I always tell the dancer that if we are trying something they are not as passionate about as I am, to just let me know, and we can then move on to other ideas. For longer sessions, bringing water and a light snack is always encouraged, as we take a few short breaks during outfit and/or lighting/backdrop changes.
What are your top tips for taking a good headshot for auditions, professional bios, etc.?
I always encourage simple, light makeup - not stage makeup. I ask them to arrive with their preferred hairstyle for the headshot, whether it is with the hair down or up in a bun. We work on expression, posing, and especially the eyes. It is a cliche but the eyes are the window of the soul. Thus, capturing a joyful or focused look is essential.
It is a cliche but the eyes are the window of the soul. Thus, capturing a joyful or focused look is essential.
We work with lighting, including reflectors, to enhance the eyes with catchlights that lead the viewer at an audition to subconsciously be engaged with the dancers eyes/expression.
A professional headshot can certainly help you stand out and create a good first impression. I have had dancers share with me that they received compliments when checking in at an audition based on the headshot print they were presenting.
That's an amazing testament to your work! Do you have any other guidance for dancers taking audition photos?
I ask the dancers to be sure they understand the individual requirements that each audition may have in regards to the look, dancewear, or specific poses. Do they state the color of the background or have a list of required poses?
Audition photos can be a little stressful because we are looking for proper technique and good lines. As we work together, including with my dancer assistant, to create good audition shots, I remind them to not forget to also relax and show joy in what they are doing.
In dance photography, you shoot from a low angle. That is sometimes a new approach for the dancer, as they need to understand that their movement or pose may need to be adjusted in order to look good from the camera position and in a two-dimensional image.
What is something you always tell dancers when they come into the studio for a photoshoot with you?
Especially when working with a dancer for the first time, I make them feel at ease and tell them that our time together is all about them. We are there to collaborate, enjoy the process, and make them feel special and excited. That doesn’t mean it will always be easy, and many of them find out that creating stunning dance images takes work and sometimes a few tries. Modeling is hard work but always fun in my sessions.
We usually start with headshots as a good way to warm up and become familiar with my directing and approach. I remind them that I’m always fully vested in working hard for them, not only in creating beautiful images, but also in making the experience a supportive and encouraging one with many joyful and rewarding moments ahead.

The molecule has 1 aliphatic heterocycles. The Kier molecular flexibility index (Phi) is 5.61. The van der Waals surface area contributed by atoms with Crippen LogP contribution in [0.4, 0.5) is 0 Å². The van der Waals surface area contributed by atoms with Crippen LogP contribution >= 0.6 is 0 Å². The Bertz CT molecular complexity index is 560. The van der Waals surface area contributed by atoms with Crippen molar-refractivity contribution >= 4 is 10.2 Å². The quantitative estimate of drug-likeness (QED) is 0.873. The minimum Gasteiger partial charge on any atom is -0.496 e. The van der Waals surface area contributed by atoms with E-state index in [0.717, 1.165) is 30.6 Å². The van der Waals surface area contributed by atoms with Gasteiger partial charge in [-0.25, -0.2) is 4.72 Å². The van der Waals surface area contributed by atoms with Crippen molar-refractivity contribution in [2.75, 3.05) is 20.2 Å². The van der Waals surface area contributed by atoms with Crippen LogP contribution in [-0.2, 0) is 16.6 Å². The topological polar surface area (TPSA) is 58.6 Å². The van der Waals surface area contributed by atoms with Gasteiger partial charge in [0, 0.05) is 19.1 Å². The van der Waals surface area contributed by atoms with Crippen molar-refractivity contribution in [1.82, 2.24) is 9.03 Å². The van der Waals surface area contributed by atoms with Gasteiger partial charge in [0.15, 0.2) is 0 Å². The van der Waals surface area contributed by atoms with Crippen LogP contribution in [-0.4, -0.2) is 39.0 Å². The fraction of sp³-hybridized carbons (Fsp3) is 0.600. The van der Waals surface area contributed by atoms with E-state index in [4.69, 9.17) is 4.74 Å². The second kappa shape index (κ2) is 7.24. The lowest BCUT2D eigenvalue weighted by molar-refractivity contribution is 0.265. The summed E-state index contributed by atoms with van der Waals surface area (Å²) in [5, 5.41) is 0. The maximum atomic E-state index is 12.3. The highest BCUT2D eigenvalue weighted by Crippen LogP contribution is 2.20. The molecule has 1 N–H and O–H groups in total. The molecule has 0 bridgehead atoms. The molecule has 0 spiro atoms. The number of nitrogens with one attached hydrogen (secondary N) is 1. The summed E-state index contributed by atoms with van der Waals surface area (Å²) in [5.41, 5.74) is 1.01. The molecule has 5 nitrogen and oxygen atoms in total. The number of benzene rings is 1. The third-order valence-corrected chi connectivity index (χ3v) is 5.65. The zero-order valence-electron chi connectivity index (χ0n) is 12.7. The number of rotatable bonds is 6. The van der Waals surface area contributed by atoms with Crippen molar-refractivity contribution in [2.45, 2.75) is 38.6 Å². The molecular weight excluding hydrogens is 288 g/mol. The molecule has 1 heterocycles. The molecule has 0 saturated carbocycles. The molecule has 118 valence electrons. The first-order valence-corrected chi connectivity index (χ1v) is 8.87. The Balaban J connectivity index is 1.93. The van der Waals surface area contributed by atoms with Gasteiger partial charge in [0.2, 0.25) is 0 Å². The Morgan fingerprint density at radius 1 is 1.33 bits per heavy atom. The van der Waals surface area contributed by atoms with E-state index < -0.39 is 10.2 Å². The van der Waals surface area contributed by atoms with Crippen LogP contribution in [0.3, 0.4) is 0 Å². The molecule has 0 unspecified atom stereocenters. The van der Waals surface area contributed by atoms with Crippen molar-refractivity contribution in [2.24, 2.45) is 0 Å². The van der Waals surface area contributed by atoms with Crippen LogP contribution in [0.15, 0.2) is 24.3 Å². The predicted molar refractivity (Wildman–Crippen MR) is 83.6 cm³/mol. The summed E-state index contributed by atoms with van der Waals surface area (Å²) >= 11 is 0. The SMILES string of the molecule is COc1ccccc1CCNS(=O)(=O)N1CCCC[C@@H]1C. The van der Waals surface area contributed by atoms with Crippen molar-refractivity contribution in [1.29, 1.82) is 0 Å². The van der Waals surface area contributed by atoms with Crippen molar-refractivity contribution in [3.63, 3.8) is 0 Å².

What is the biggest challenge of doing an outdoor shoot? Do you have any advice for dancers interested in taking photos outside?
Well, being in Chicago and living in the Midwest, the biggest challenge is certainly the weather with rain, thunderstorms, and wind often in the forecast! I half-jokingly say that there are only ten perfect days a year in Chicago, and I better be shooting outdoors during those! Obviously, one thing I love the most is that we do get four seasons, which offers a variety of different shooting opportunities and ideas.
Outdoor shoots are a lot of fun but do require planning. From bringing an old, comfortable pair of shoes to move between locations, to a jacket so you don’t get too cold, to plenty of mosquito repellent depending on the season. Most of my sessions include outfit changes, so I bring along a pop up tent in order for dancers to quickly change in privacy.
Another suggestion for different looks is using layers and/or favorite personal props such as hats, scarves, etc.
Another suggestion for different looks is using layers and/or favorite personal props such as hats, scarves, etc. A lot of my work is about capturing movement, so in my longer, creative sessions I also bring my large fabrics, which always make for some challenging captures outdoors - depending on how strong the wind is.
It sounds like there are a lot of factors and uncontrollable elements to consider! Do you have any funny stories that have happened during an outdoor shoot?
Oh, there are plenty of funny stories... a couple come to mind. Clara and I were shooting one late afternoon in my native home, Madeira Island, with these beautiful cliffs and the ocean in the background. Suddenly, I see a man approaching her and asking if his wife could take a photo of him with the stunning dancer. As I looked away from the viewfinder, there was his wife standing right next to me saying, “Peter always does that everywhere he goes." Turns out they were visiting from Liverpool, U.K., and Peter even tried to strike a dance pose with Clara’s guidance.